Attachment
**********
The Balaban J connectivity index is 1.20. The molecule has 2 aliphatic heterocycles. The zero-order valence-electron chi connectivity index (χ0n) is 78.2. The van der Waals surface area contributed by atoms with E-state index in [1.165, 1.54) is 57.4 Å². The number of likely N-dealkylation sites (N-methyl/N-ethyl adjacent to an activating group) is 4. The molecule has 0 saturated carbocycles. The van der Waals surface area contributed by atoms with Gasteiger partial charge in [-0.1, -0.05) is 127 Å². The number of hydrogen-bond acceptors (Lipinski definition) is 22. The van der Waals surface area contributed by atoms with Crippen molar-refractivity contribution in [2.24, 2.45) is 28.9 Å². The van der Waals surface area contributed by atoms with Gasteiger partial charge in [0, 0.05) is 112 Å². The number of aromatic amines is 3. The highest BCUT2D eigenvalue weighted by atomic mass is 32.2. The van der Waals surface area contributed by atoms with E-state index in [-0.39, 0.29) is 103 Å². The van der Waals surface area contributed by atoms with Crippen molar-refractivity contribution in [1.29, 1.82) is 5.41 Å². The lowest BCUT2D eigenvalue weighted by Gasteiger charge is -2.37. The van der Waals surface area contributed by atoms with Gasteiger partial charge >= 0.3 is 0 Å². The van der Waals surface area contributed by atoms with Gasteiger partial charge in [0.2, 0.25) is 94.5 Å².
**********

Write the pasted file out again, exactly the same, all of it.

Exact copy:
The Balaban J connectivity index is 1.20. The molecule has 2 aliphatic heterocycles. The zero-order valence-electron chi connectivity index (χ0n) is 78.2. The van der Waals surface area contributed by atoms with E-state index in [1.165, 1.54) is 57.4 Å². The number of likely N-dealkylation sites (N-methyl/N-ethyl adjacent to an activating group) is 4. The molecule has 0 saturated carbocycles. The van der Waals surface area contributed by atoms with Gasteiger partial charge in [-0.1, -0.05) is 127 Å². The number of hydrogen-bond acceptors (Lipinski definition) is 22. The van der Waals surface area contributed by atoms with Crippen molar-refractivity contribution in [2.24, 2.45) is 28.9 Å². The van der Waals surface area contributed by atoms with Gasteiger partial charge in [0, 0.05) is 112 Å². The number of aromatic amines is 3. The highest BCUT2D eigenvalue weighted by atomic mass is 32.2. The van der Waals surface area contributed by atoms with E-state index in [-0.39, 0.29) is 103 Å². The van der Waals surface area contributed by atoms with Crippen molar-refractivity contribution in [1.29, 1.82) is 5.41 Å². The lowest BCUT2D eigenvalue weighted by Gasteiger charge is -2.37. The van der Waals surface area contributed by atoms with Gasteiger partial charge >= 0.3 is 0 Å². The van der Waals surface area contributed by atoms with Gasteiger partial charge in [0.2, 0.25) is 94.5 Å².